Couple in crime – STL strings and maps

We were using STL maps to hold frequency distributions for tokens (features). All tokens were mapped to their frequency, map<string, unsigned int> accordingly. This is a very convenient and straightforward way to do it. But the memory overhead is not very attractive.

VS2005 STL string memory overhead

The actual sizes of types vary between platforms and STL implementations (these numbers are from the STL that comes with VS2005 on 32 bit Windows XP).

Each string takes at least 32 bytes
size_type _Mysize = 4 bytes (string size)
size_type _Myres = 4 bytes (reserve size)
_Elem _Buf = 16 bytes (internal buffer for strings shorter than 16 bytes)

_Elem* _Ptr = 4 bytes (pointer to strings that don’t fit in the buffer)
this* = 4 bytes (this pointer)

Best case overhead for STL strings is 16 bytes if the internal buffer is filled exactly. Worst case is for empty or strings longer than 15 bytes which gives the overhead of 32 bytes. Therefore string overhead varies from 16 to 32 bytes.

VS2005 STL map memory overhead

Each entry in a map consists of a STL pair – the key and value (first and second). A pair only has the memory overhead of the this pointer (4 bytes) (and that inherited from the types it’s composed of). However the map is a colored tree and consists of linked nodes. Each pair is stored in a node and nodes have quite heavy memory overhead:

_Genptr _Left = 4 bytes (points to the left subtree)
_Genptr _Parent = 4 bytes (pointer to parent)
_Genptr _Right = 4 bytes (points to the right subtree)
char _Color = 1 byte (the color of the node)
char _Isnil = 1 byte (true if node is head)

this* = 4 bytes (this pointer)

So there is a 18 byte overhead per node and 4 bytes per pair, which sums up to 22 bytes.

Strings in maps

Now inserting a string shorter than 16 bytes into a map<string, unsigned int> will consume 32+22+4=58 bytes. It could even be more if memory alignment kicks in for any of the allocations. In most cases this is perfectly fine and is not even worth considering optimizing. In our case it was not plausible to have a memory overhead factor of 5. Our language classifier takes about 14Mb on disk and should not take much more when loaded into memory – it blew up to about 65Mb. As it consists of 43 languages with probably around 30000 unique words per class (language) it gets really bloated.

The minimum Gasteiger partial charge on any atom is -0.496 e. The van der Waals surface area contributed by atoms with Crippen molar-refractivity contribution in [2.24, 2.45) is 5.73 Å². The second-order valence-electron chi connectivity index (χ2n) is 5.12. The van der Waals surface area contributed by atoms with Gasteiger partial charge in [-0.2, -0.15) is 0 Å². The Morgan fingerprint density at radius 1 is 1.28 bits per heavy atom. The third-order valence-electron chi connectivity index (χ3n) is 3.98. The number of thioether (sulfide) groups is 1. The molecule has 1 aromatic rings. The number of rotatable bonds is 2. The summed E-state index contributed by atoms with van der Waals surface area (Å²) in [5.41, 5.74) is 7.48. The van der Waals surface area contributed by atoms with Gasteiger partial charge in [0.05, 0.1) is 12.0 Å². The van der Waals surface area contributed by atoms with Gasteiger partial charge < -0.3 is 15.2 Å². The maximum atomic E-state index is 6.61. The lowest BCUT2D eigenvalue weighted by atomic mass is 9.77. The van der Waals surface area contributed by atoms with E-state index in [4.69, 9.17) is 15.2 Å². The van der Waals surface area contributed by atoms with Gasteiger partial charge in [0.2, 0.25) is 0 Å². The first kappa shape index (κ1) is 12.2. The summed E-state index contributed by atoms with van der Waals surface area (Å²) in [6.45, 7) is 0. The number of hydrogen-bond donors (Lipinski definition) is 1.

One solution

We needed to maintain the search and insertion speed of maps (time complexity O(log n)) but get rid of the overhead. Insertions are needed when classifiers are trained.

Maintaining search speed

Since we already had limited features to the maximum length of 32 bytes we could use that information to create what we call memory lanes. A memory lane only consists of tokens of the same size followed by the frequency. In that manner we created 32 lanes, lane 1 with all tokens of size 1, lane 2 with all tokens of size 2 and so on. Tokens in memory lanes are sorted so we can use binary search.

Memory lane 1 could look like this (tokens of size 1 followed by the frequency)

and memory lane 3 like this

By doing so we get rid of all overhead and maintaining search at O(log n).

Maintaining insertion speed (almost)

Maps allow fast insertions in O(log n) so we kept an intermediate map for each memory lane. When a classifier is trained, new tokens they go into the map and the frequency of those that already exist in the memory lane is increased. When the training session is over the intermediate maps are merged to their respective memory lane. This can be done in O(n) and is the major penalty. Note that explicit sorting is never required since maps are ordered. Another penalty occur when both the map and memory lane are filled with tokens – at this point two lookups can happen (first in the memory lane and if it doesn’t exist a search through the map is required).

This solution reduced memory consumption by a factor of 4-5 at the penalty of having to merge new training data into memory lanes every now and then. This is perfectly fine for us as training often reduce with time (training data get good enough) and classification hence increase.

A similar optimization for Java is described on the LingPipe blog.